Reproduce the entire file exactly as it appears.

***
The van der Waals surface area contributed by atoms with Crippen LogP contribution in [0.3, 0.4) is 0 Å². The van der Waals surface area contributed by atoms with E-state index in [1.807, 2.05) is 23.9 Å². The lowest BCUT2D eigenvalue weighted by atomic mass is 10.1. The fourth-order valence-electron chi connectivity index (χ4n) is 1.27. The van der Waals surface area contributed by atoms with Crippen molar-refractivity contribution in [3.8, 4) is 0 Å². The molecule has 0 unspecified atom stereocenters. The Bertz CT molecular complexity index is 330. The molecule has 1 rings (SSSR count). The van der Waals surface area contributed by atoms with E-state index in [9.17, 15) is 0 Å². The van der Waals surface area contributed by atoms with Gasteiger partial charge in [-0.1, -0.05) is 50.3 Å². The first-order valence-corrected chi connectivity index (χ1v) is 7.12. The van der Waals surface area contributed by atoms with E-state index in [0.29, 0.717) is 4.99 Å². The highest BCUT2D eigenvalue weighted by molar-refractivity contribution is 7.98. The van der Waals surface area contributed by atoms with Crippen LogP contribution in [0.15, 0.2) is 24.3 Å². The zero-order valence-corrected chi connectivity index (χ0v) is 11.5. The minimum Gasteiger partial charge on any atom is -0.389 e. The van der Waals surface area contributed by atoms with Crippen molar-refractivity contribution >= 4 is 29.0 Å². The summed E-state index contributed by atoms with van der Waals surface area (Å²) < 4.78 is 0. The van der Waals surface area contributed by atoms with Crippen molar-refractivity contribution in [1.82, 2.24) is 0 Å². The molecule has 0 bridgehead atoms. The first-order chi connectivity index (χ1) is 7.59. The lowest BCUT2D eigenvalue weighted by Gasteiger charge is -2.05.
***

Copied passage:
The van der Waals surface area contributed by atoms with Crippen LogP contribution in [0.3, 0.4) is 0 Å². The van der Waals surface area contributed by atoms with E-state index in [1.807, 2.05) is 23.9 Å². The lowest BCUT2D eigenvalue weighted by atomic mass is 10.1. The fourth-order valence-electron chi connectivity index (χ4n) is 1.27. The van der Waals surface area contributed by atoms with Crippen molar-refractivity contribution in [3.8, 4) is 0 Å². The molecule has 0 unspecified atom stereocenters. The Bertz CT molecular complexity index is 330. The molecule has 1 rings (SSSR count). The van der Waals surface area contributed by atoms with E-state index in [9.17, 15) is 0 Å². The van der Waals surface area contributed by atoms with Gasteiger partial charge in [-0.1, -0.05) is 50.3 Å². The first-order valence-corrected chi connectivity index (χ1v) is 7.12. The van der Waals surface area contributed by atoms with E-state index in [0.29, 0.717) is 4.99 Å². The highest BCUT2D eigenvalue weighted by molar-refractivity contribution is 7.98. The van der Waals surface area contributed by atoms with Crippen LogP contribution in [0.15, 0.2) is 24.3 Å². The zero-order valence-corrected chi connectivity index (χ0v) is 11.5. The minimum Gasteiger partial charge on any atom is -0.389 e. The van der Waals surface area contributed by atoms with Crippen molar-refractivity contribution >= 4 is 29.0 Å². The summed E-state index contributed by atoms with van der Waals surface area (Å²) < 4.78 is 0. The van der Waals surface area contributed by atoms with Crippen molar-refractivity contribution in [1.82, 2.24) is 0 Å². The molecule has 0 bridgehead atoms. The first-order chi connectivity index (χ1) is 7.59. The lowest BCUT2D eigenvalue weighted by Gasteiger charge is -2.05.